If there is one thing more down-to-earth than a neighborhood bar, it is a neighborhood bar on Saturday afternoon. While the rest of Ventura is off populating the malls or skipping from shop to shop on Main Street, the diehards are firmly attached to the barstool of their favorite watering hole, embracing their own unique community. Small talk turns from casual banter to intense debates, strangers quickly become friends, and a home run elevates everyone from their stools, no matter what their team affiliation.
Such was the case last Saturday afternoon when I decided to escape the shrill of Main Street by taking refuge in the Star Lounge. As billiard balls cracked and my fellow patrons embraced their bottles or pitchers of Bud, I opted for a cocktail. While my request of a vodka martini might have seemed a little out of the ordinary to my fellow patrons, cocktails are more intrinsic to bars like this than they are to the glittering nightclubs and restaurants that have so wittingly embraced them, as of late.
Although the long aging process of making whiskey proved somewhat cumbersome during Prohibition, the more straightforward process of creating gin ensured a ready supply of the latter to speakeasies. And flavoring was the perfect way to mask the taste of the bootlegged alcohol. A martini, thus, became the drink of choice. The drink has come a long way since the days of Prohibition. My association with the martini was born via a dinner-suited Sean Connery as the suave James Bond when he nonchalantly ordered one “shaken, not stirred,” a request that perfectly symbolizes the drink’s elevated social status.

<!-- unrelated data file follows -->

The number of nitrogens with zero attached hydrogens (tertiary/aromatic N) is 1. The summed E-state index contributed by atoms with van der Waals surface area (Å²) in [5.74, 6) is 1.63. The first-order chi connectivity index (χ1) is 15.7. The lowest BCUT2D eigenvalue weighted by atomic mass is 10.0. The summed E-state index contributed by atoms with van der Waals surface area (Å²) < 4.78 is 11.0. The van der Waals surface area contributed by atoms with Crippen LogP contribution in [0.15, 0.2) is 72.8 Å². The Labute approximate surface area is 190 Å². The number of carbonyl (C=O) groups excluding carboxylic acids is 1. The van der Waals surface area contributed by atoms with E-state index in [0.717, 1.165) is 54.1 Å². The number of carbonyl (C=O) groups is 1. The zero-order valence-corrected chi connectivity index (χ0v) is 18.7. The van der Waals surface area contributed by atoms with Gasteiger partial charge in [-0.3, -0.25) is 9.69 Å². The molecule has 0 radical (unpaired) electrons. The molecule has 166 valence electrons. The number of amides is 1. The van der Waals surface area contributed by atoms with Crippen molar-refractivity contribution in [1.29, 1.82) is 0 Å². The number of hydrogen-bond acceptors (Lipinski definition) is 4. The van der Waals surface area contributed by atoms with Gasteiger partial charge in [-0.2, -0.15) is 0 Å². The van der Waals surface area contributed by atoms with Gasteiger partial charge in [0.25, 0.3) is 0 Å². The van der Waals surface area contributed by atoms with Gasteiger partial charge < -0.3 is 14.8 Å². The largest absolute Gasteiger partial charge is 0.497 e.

The Star Lounge martini
With the Star Lounge proudly proclaiming its own status as the county’s No. 2 dive-bar (as voted by the VC Reporter’s readership) there was little chance of Connery’s Bond joining me at the local hangout. And with everyone else happily nursing beers, the martini and I were seemingly on our own.
The drink arrived fittingly chilled in the traditional cocktail glass with a purposeful twist to its stem. As it was laid to rest on the napkin bearing the label of a corporate beer company, both vessel and its delivery were a fitting reflection of the bar’s no-nonsense atmosphere.
The thing I appreciate most about the martini is its flexibility. Its base can be either gin or vodka, and it can be garnished with lemon or olives or even onions. It can also host a range of flavorings that extend far beyond the traditional vermouth. I left the variation up to the bartender, a move that proved ingenious.
What arrived was easily one of the finest offerings of this relatively simple concoction that I have ever enjoyed. The drink held the traditional astringency, but also offered a delectable tang.
The appeal of this martini came via a mix of Absolut Pear with a dash of Puckers. This was not the earnest mix that James Bond would embrace, but then again this is the Star Lounge, not Casino Montecarlo. And while it might be a stretch to imagine Connery’s Bond planting himself upon a stool and joining in on a Star Lounge martini, I think that Daniel Craig’s less pretentious version of the character would sit right here with me.